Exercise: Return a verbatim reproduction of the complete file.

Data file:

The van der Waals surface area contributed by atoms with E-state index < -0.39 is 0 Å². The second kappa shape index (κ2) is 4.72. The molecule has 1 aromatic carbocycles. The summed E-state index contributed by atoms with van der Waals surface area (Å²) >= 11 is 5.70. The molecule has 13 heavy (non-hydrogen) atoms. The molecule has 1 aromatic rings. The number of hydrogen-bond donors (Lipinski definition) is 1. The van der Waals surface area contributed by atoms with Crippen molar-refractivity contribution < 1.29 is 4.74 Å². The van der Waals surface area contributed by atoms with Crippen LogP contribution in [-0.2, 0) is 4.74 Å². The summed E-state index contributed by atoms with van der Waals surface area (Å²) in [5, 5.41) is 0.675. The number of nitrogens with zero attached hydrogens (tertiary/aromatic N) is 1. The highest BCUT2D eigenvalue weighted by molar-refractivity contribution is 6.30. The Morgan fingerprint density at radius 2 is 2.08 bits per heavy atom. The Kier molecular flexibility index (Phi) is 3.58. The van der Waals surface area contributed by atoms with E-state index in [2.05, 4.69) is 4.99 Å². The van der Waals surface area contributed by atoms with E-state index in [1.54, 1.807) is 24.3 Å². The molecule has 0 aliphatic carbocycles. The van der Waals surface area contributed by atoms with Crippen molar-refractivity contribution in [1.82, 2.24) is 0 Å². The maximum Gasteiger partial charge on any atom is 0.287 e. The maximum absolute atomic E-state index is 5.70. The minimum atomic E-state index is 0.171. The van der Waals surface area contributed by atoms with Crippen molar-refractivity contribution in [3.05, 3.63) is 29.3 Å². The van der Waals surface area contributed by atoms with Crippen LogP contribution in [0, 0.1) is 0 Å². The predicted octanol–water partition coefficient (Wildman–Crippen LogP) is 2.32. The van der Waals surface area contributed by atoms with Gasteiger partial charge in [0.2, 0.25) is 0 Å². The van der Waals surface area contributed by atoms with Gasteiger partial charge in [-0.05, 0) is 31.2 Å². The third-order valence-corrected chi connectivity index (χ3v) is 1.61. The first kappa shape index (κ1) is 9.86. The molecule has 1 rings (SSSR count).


The van der Waals surface area contributed by atoms with E-state index < -0.39 is 0 Å². The second kappa shape index (κ2) is 4.72. The molecule has 1 aromatic carbocycles. The summed E-state index contributed by atoms with van der Waals surface area (Å²) >= 11 is 5.70. The molecule has 13 heavy (non-hydrogen) atoms. The molecule has 1 aromatic rings. The number of hydrogen-bond donors (Lipinski definition) is 1. The van der Waals surface area contributed by atoms with Crippen molar-refractivity contribution < 1.29 is 4.74 Å². The van der Waals surface area contributed by atoms with Crippen LogP contribution in [-0.2, 0) is 4.74 Å². The summed E-state index contributed by atoms with van der Waals surface area (Å²) in [5, 5.41) is 0.675. The number of nitrogens with zero attached hydrogens (tertiary/aromatic N) is 1. The highest BCUT2D eigenvalue weighted by molar-refractivity contribution is 6.30. The Morgan fingerprint density at radius 2 is 2.08 bits per heavy atom. The Kier molecular flexibility index (Phi) is 3.58. The van der Waals surface area contributed by atoms with E-state index in [2.05, 4.69) is 4.99 Å². The van der Waals surface area contributed by atoms with E-state index in [1.54, 1.807) is 24.3 Å². The molecule has 0 aliphatic carbocycles. The van der Waals surface area contributed by atoms with Crippen molar-refractivity contribution in [1.82, 2.24) is 0 Å². The maximum Gasteiger partial charge on any atom is 0.287 e. The maximum absolute atomic E-state index is 5.70. The minimum atomic E-state index is 0.171. The van der Waals surface area contributed by atoms with Crippen molar-refractivity contribution in [3.05, 3.63) is 29.3 Å². The van der Waals surface area contributed by atoms with Crippen LogP contribution in [0, 0.1) is 0 Å². The predicted octanol–water partition coefficient (Wildman–Crippen LogP) is 2.32. The van der Waals surface area contributed by atoms with Gasteiger partial charge in [0.2, 0.25) is 0 Å². The van der Waals surface area contributed by atoms with Gasteiger partial charge in [-0.05, 0) is 31.2 Å². The third-order valence-corrected chi connectivity index (χ3v) is 1.61. The first kappa shape index (κ1) is 9.86. The molecule has 1 rings (SSSR count).